Two of my sisters joined forces and created a stocking for Cubby’s Christmas surprises. Handmade from the scraps in my mothers collection of yarn, it is perfect. They altered the pattern so it would actually hold the goodies Santa would bring. It fits into my house of home mades perfectly.
Cubby’s favorite part is the toe. Santa always drops chocolate in the toe of the stocking. It has become an expectation; a hunt past the other goodies to the treats.
The packages below are the gifts to our love ones. I started wrapping in fabric long before Cubby came to be my sidekick.
It beautifies life.
It simplifies life.
In the years of practice I have found ways to simplify even the simple. I use to have a stash of Christmas fabrics. All folded up in a tub marked “Christmas” to be rolled out once a year. I would take each gift and fold the fabric around it. I would take a ribbon, also stored in the tub, and tie off the edges. They looked festive under our tree. But the best part about this system was the living room floor after the gifts were unwrapped.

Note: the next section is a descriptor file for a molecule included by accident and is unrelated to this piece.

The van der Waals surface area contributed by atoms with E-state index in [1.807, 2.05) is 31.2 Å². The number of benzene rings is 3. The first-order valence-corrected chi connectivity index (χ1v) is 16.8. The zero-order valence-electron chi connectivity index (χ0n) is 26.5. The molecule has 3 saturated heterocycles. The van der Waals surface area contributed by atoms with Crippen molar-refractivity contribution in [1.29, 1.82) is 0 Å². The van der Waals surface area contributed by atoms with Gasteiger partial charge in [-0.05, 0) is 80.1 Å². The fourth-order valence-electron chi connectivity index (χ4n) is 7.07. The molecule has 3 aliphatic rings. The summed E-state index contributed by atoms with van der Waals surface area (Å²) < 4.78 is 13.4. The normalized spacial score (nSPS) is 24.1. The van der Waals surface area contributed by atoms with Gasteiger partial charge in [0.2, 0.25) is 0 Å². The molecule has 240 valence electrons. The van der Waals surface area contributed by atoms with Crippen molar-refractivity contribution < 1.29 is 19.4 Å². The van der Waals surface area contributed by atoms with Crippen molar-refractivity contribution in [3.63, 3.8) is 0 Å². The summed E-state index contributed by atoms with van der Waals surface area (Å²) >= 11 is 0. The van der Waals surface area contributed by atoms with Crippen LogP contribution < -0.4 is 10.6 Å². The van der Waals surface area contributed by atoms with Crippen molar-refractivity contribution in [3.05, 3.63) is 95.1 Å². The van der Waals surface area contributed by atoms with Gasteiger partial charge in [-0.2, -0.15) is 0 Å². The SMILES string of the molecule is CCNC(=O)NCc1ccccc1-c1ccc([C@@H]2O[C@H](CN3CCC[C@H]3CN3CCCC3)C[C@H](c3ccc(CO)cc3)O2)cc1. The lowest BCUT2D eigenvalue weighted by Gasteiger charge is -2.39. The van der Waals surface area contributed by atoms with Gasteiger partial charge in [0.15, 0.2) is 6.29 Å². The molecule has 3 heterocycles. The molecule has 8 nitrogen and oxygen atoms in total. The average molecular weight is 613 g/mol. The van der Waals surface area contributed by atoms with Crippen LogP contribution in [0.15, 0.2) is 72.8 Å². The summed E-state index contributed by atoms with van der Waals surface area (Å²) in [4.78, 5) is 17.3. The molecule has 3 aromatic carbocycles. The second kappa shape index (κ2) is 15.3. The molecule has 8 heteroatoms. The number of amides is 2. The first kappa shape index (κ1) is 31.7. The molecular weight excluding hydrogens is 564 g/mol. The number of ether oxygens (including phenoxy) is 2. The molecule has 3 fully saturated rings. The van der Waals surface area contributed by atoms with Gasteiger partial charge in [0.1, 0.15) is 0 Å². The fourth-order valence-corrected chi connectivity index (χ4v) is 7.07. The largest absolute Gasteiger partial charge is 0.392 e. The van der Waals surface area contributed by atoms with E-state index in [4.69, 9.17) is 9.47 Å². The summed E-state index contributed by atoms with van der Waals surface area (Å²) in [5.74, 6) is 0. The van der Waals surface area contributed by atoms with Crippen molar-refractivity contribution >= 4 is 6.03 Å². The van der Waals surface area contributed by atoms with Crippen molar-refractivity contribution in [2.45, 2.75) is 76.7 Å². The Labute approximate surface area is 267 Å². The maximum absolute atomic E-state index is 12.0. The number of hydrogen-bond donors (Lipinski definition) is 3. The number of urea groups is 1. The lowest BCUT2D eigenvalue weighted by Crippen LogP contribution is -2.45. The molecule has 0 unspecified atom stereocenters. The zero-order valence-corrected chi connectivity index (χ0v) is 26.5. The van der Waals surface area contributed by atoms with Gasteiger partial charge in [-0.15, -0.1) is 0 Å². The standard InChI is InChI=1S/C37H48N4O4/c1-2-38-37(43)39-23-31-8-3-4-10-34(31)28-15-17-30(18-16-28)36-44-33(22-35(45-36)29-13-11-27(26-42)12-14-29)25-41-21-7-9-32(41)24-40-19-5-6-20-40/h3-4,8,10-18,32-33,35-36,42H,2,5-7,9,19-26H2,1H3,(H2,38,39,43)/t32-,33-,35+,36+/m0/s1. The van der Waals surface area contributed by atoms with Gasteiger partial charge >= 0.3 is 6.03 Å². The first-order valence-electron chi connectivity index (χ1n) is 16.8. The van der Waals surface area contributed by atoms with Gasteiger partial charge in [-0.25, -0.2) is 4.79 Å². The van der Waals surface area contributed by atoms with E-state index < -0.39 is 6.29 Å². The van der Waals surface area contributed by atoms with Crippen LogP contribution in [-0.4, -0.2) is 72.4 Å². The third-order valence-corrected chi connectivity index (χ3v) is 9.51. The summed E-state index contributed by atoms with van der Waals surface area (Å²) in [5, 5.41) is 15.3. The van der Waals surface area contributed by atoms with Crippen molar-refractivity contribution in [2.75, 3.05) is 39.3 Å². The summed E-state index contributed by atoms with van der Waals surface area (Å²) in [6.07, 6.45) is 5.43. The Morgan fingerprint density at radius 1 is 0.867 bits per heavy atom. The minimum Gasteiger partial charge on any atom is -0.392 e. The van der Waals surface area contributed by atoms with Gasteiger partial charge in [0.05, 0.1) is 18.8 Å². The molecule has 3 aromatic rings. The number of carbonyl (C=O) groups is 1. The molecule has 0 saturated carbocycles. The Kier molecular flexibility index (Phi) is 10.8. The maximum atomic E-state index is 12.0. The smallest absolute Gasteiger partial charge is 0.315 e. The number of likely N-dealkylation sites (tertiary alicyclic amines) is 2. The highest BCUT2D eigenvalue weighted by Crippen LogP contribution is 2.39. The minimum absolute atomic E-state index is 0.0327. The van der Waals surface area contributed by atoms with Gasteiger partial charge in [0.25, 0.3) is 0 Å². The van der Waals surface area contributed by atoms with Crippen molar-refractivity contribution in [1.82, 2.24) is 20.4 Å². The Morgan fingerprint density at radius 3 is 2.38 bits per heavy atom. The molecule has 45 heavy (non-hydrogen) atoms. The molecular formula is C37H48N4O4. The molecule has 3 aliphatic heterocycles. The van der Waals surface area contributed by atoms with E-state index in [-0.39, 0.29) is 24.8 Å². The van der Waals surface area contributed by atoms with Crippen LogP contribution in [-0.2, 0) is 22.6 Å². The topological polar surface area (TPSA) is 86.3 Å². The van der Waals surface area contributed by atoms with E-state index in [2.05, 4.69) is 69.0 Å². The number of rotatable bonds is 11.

Clean up was a breeze.
I just gathered the fabric up in a big swoop and tossed it into the tub. Then went back to celebrating the day. When it came time to take our decorations down around the house, I used the fabric for padding in the tub.
But when I moved into the tiny house, I realized that I had to make even the simple, simpler. …and visually I am so glad I did!
I now have a popcorn tin that holds all of our decorations for every holiday as well as all the fabric for wrapping gifts; any and all gifts.
This might be extreme for most, but it works for us. I traded in the loud Christmas fabrics and ribbons for white pillow cases and lace. I wish I had done this years ago. I just pop the present inside the case, twist and turn the extra fabric until it looks right and tie it off with lace. The best part is this “wrapping paper” can be used for all occasions, not just the winter holidays! No tape, no tags, no disappointment at the crummy craftsmanship of my paper wrapping skills.
So if you are one of those people who dreads wrapping (I have heard that complaint a lot this year) maybe this is the way to go.